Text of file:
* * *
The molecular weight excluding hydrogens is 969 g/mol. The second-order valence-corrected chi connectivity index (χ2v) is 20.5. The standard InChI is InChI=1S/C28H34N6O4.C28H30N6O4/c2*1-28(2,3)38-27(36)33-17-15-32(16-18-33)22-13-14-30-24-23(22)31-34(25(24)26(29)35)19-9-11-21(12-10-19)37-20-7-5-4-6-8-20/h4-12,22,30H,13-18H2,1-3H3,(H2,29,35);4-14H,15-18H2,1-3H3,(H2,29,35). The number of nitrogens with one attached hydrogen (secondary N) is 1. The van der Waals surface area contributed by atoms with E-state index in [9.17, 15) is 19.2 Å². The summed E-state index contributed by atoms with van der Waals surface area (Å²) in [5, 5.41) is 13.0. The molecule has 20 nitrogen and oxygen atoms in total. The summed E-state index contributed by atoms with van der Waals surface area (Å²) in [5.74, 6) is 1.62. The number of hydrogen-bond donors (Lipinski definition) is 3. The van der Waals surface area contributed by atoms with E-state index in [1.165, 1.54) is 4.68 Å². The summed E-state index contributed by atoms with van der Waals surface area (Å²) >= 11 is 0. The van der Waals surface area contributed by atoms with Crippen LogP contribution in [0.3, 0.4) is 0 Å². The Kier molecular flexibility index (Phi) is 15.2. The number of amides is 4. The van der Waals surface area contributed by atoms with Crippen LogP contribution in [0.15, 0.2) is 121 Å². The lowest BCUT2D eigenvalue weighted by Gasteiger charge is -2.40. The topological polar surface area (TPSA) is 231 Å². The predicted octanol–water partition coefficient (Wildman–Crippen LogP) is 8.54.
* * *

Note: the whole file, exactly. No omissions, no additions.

The molecular weight excluding hydrogens is 969 g/mol. The second-order valence-corrected chi connectivity index (χ2v) is 20.5. The standard InChI is InChI=1S/C28H34N6O4.C28H30N6O4/c2*1-28(2,3)38-27(36)33-17-15-32(16-18-33)22-13-14-30-24-23(22)31-34(25(24)26(29)35)19-9-11-21(12-10-19)37-20-7-5-4-6-8-20/h4-12,22,30H,13-18H2,1-3H3,(H2,29,35);4-14H,15-18H2,1-3H3,(H2,29,35). The number of nitrogens with one attached hydrogen (secondary N) is 1. The van der Waals surface area contributed by atoms with E-state index in [9.17, 15) is 19.2 Å². The summed E-state index contributed by atoms with van der Waals surface area (Å²) in [5, 5.41) is 13.0. The molecule has 20 nitrogen and oxygen atoms in total. The summed E-state index contributed by atoms with van der Waals surface area (Å²) in [5.74, 6) is 1.62. The number of hydrogen-bond donors (Lipinski definition) is 3. The van der Waals surface area contributed by atoms with E-state index in [1.165, 1.54) is 4.68 Å². The summed E-state index contributed by atoms with van der Waals surface area (Å²) >= 11 is 0. The van der Waals surface area contributed by atoms with Crippen LogP contribution in [0.3, 0.4) is 0 Å². The Kier molecular flexibility index (Phi) is 15.2. The number of amides is 4. The van der Waals surface area contributed by atoms with Crippen LogP contribution in [0.15, 0.2) is 121 Å². The lowest BCUT2D eigenvalue weighted by Gasteiger charge is -2.40. The topological polar surface area (TPSA) is 231 Å². The predicted octanol–water partition coefficient (Wildman–Crippen LogP) is 8.54.